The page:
Startups and technology firms that have long been facing challenges in local financing while their investors have been suffering due to fewer exit options amid no listing of lossmaking startups are going to see opportunities in the local capital market.
"The securities regulator is going to allow them to go public," said Professor Shibli Rubayat-Ul-Islam, chairman of the Bangladesh Securities and Exchange Commission (BSEC), at a conference titled "Capital Market of Bangladesh: Prospects and Opportunities for Tech Startups and Growth Stage Companies,".
Only a few startups such as bKash, Pathao, Chaldal, and Shopup succeed in their business, but they pay back investors and the society so much that it more than compensates for the failed startup investments, said State Minister for ICT Zunaid Ahmed Palak at the event jointly organised by the Dhaka Stock Exchange (DSE) and Startup Bangladesh Ltd, a state-run venture capital firm.
He added that the government is going to make Tk500 crore funding to local startups by 2025.
As the global funding ecosystem is getting tougher, startups now must adopt sustainable operations to run at least two years without fresh capital, unlike their known style of subsidised customer acquisition through burning venture capital funds, said tech entrepreneur and venture capitalist Sonia Bashir Kabir.
In a panel discussion moderated by DSE Managing Director Tarique Amin Bhuiyan, Chaldal Co-founder Waseem Alim said it is important that the local capital market ecosystem is going to facilitate startups, which needs listing opportunity and financing before enjoying profits.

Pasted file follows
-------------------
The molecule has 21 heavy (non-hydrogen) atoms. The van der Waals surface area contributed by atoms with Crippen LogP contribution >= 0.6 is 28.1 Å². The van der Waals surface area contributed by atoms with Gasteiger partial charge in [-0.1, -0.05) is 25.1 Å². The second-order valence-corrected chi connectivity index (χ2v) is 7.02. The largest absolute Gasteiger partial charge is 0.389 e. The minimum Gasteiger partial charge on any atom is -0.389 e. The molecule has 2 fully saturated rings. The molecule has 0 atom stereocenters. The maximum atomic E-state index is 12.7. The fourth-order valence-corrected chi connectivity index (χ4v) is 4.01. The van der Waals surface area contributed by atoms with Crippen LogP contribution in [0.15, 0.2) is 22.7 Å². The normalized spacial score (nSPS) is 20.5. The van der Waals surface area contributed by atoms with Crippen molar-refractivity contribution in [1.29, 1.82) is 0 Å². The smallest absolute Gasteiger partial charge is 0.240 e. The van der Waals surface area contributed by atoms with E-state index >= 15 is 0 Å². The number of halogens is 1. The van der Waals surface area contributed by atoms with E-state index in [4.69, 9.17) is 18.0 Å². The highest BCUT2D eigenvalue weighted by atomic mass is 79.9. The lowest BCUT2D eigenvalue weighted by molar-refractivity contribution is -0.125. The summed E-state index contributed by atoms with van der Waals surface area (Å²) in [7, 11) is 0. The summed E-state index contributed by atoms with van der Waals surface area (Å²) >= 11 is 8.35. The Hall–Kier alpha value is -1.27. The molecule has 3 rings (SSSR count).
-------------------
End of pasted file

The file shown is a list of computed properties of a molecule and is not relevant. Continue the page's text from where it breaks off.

Startups, by definition, are technology-based scalable businesses which solve any unsolved problems in the economy and society and they need to prefer growth for scale before profitability.
Tech entrepreneur AKM Fahim Mashroor, the founder of Bdjobs, Ajkerdeal, and Delivery Tiger, said the BSEC should give a clear guideline on which startup firms can be listed alongside removing the valuation method barriers during technology initial public offerings (IPO).
The pricing benchmark for startups' primary shares should follow that of their regional peers as there are no local listed startups in Bangladesh, he suggested.
Rahat Ahmed, founding partner and chief executive officer (CEO) of New York-based Bangladesh-focused venture capital fund Anchorless Bangladesh, suggested a startup exchange-traded fund (ETF) after the planned listing on the bourses so that global investors invest through the ETF.
"We have to fit ourselves into the shoes of international investors so that they find an attractive risk-reward ratio in investing in local startups," he added.
DSE Managing Director Tarique Amin said his bourse would ask for a sustainable business model for the startups interested to raise capital from investors.
BSEC Commissioner Shaikh Shamsuddin Ahmed said more changes in policies and regulatory environment is possible to help startups and technology firms flourish.
A large number of local and international investors, technology entrepreneurs and experts attended the programme with DSE Chairman Md Eunusur Rahman in the chair.
NM Zeaul Alam, senior secretary to the ICT Division and chairperson of Startup Bangladesh, was a special guest at the event.